in Iraq during Saddam’s time. Steve Hayes has been looking into documents from Afghanistan and Iraq as best he can these past years. He’s had a hard time getting even unclassified documents, but it looks like he’s found enough to write a story for the Weekly Standard.
EXCERPTS: (actually I recommend you just read the article, but if you’re not a ‘clicker’ here are some good excerpts)
THE FORMER IRAQI REGIME OF Saddam Hussein trained thousands of radical Islamic terrorists from the region at camps in Iraq over the four years immediately preceding the U.S. invasion, according to documents and photographs recovered by the U.S. military in postwar Iraq. The existence and character of these documents has been confirmed to THE WEEKLY STANDARD by eleven U.S. government officials.
The discovery of the information on jihadist training camps in Iraq would seem to have two major consequences: It exposes the flawed assumptions of the experts and U.S. intelligence officials who told us for years that a secularist like Saddam Hussein would never work with Islamic radicals, any more than such jihadists would work with an infidel like the Iraqi dictator. It also reminds us that valuable information remains buried in the mountain of documents recovered in Afghanistan and Iraq over the past four years.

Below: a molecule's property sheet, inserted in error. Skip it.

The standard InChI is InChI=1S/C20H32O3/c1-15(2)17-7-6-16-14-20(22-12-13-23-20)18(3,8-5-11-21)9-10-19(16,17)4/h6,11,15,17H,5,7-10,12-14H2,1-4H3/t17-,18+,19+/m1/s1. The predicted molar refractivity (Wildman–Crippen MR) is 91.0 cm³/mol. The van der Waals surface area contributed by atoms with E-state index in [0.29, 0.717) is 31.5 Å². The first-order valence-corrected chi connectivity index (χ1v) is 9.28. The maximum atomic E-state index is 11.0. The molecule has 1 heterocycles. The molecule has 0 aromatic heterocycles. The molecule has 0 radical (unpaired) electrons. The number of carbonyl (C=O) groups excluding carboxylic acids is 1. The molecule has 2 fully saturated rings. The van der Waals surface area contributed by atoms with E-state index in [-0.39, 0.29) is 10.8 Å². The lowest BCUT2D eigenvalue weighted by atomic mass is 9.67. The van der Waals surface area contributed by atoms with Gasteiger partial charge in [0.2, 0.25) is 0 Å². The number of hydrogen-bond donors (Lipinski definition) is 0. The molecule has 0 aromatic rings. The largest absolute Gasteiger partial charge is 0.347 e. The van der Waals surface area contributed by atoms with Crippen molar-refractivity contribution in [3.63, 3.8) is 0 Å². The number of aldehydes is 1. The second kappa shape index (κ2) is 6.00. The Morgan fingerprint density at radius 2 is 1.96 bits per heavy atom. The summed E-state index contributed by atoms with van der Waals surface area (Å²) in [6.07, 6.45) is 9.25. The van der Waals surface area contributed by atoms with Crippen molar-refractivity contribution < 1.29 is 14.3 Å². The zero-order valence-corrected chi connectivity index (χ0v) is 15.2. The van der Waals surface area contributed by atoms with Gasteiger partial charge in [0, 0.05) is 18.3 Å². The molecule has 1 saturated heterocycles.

Other officials familiar with the captured documents were less cautious. “As much as we overestimated WMD, it appears we underestimated [Saddam Hussein’s] support for transregional terrorists,” says one intelligence official.
The official continued: “[Saddam] used these groups because he was interested in extending his influence and extending the influence of Iraq. There are definite and absolute ties to terrorism. The evidence is there, especially at the network level. How high up in the government was it sanctioned? I can’t tell you. I don’t know whether it was run by Qusay [Hussein] or [Izzat Ibrahim] al-Duri or someone else. I’m just not sure. But to say Iraq wasn’t involved in terrorism is flat wrong.”
Throughout the 1980s, including the eight years of the Iran-Iraq war, Saddam cast himself as a holy warrior in his public rhetoric to counter the claims from Iran that he was an infidel. This posturing continued during and after the first Gulf war in 1990-91. Saddam famously ordered “Allahu Akbar” (God is Great) added to the Iraqi flag. Internally, he launched “The Faith Campaign,” which according to leading Saddam Hussein scholar Amatzia Baram included the imposition of sharia (Islamic law). According to Baram, “The Iraqi president initiated laws forbidding the public consumption of alcohol and introduced enhanced compulsory study of the Koran at all educational levels, including Baath Party branches.”